Lesson 17: The Theme Of CovenantRelated Media
It is often argued that there are two principal themes of Scripture: covenant and kingdom. God is building his kingdom on the earth and he is doing so through covenants with people. In this section, we will focus first on the theme of covenant.
Covenants are bonds God makes with individuals or nations in order to accomplish his redemptive plan. The word “covenant” in Hebrew means “to cut.” It pictures how blood was often used to seal or confirm a covenant. For example, in Genesis 15:7-18, God instructed Abraham to take certain animals, cut them in half, and place each half opposite the other. At this point, when establishing ancient covenants, it was customary that both parties would walk between the two halves of the dead animals, essentially saying, “Let this happen to me if I don’t fulfill my part of the covenant!” But in a surprising move, God himself walked between the dead animals (v. 17), essentially declaring, “Let this happen to me if I don’t fulfill my part of the covenant!” In other words, God promised to bear all the responsibility of fulfilling his covenant with Abraham.
With many covenants, often a sign symbolizing the covenant agreement is performed or given. For example, rings are commonly exchanged in weddings as symbols of fidelity to the marriage covenant. Likewise, regarding God’s covenant with Noah to never destroy the world through a flood, God symbolized his promise with the sign of the rainbow.
Why does God give covenants in Scripture? Again, from the beginning of Scripture, it is clear God is building a kingdom. God called Adam and Eve to subdue and rule over creation (Gen 1:28), and though the first humans failed, God is still partnering with people to get his will done on earth. Christ taught his disciples to pray this in the Lord’s Prayer, “may your kingdom come, may your will be done on earth as it is in heaven” (Matt 6:10). Through prayer and the works of believers, God is building a kingdom on the earth, which started with Adam and Eve in the garden and continues with Abraham and his seed. God is still calling people and saying to them, “Follow me! I will be your God and you will be my people, and I’ll use you to bless the earth!”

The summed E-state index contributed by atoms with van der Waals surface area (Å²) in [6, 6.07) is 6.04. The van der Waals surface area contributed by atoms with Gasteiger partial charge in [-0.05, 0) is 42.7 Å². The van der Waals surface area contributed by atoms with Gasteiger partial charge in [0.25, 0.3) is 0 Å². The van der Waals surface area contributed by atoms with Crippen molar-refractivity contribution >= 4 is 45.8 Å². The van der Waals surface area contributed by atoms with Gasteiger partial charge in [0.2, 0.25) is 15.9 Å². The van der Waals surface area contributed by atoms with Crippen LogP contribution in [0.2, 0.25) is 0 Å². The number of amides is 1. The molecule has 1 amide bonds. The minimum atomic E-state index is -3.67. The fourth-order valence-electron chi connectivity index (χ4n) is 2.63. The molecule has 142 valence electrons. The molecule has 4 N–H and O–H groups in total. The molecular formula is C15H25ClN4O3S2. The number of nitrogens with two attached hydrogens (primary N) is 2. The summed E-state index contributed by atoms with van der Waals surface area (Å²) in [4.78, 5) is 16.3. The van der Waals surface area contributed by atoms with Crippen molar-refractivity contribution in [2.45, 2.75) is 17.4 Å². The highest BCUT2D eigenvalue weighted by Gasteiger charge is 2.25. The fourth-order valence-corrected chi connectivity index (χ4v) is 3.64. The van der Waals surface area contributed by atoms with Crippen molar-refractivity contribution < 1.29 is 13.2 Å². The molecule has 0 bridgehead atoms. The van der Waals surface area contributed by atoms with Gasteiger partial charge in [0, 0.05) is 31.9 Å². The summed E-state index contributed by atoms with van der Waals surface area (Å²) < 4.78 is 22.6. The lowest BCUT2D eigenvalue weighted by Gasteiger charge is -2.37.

There is some debate as to the exact number of covenants: some argue for seven while others argue for eight. Not all are specifically identified as covenants in Scripture, but they bear covenantal characteristics. Some are temporary, established only for a particular season until the next covenant is in place. Many of them overlap, as God uses each covenant to fulfill the other. In this study, we will consider eight covenants.
1. The Edenic Covenant
The Edenic Covenant was in place at creation before the fall. (1) It primarily detailed humanity’s responsibility towards creation. In Genesis 1:28, God commanded Adam and Eve: “Be fruitful and multiply! Fill the earth and subdue it! Rule over the fish of the sea and the birds of the air and every creature that moves on the ground.” Also, they were allowed to eat only from seed-bearing plants and trees with fruit and seeds in it. Animals, who were under Adam and Eve’s rule, were allowed to eat only green plants for food (Gen 1:29-30). (2) In addition, Adam and Eve were commanded to not eat of the tree of the knowledge of good and evil, and if they did, they would die (Gen 2:16-17). In effect, this covenant was conditional. If they obeyed God and did not eat of the tree, God would provide for them, bless them, and they would live eternally.
Though not called a covenant in Genesis, in Hosea 6:7, God said this about Israel, “But like Adam they transgressed the covenant; there they dealt faithlessly with me.” God’s instructions to Adam and Eve in Eden were indeed a covenant. Adam and Eve were called to rule. God was king, and Adam and Eve were his vice-regents. When humanity broke the Edenic Covenant, it triggered a cascade of consequences, which we will consider under the Adamic Covenant.
2. The Adamic Covenant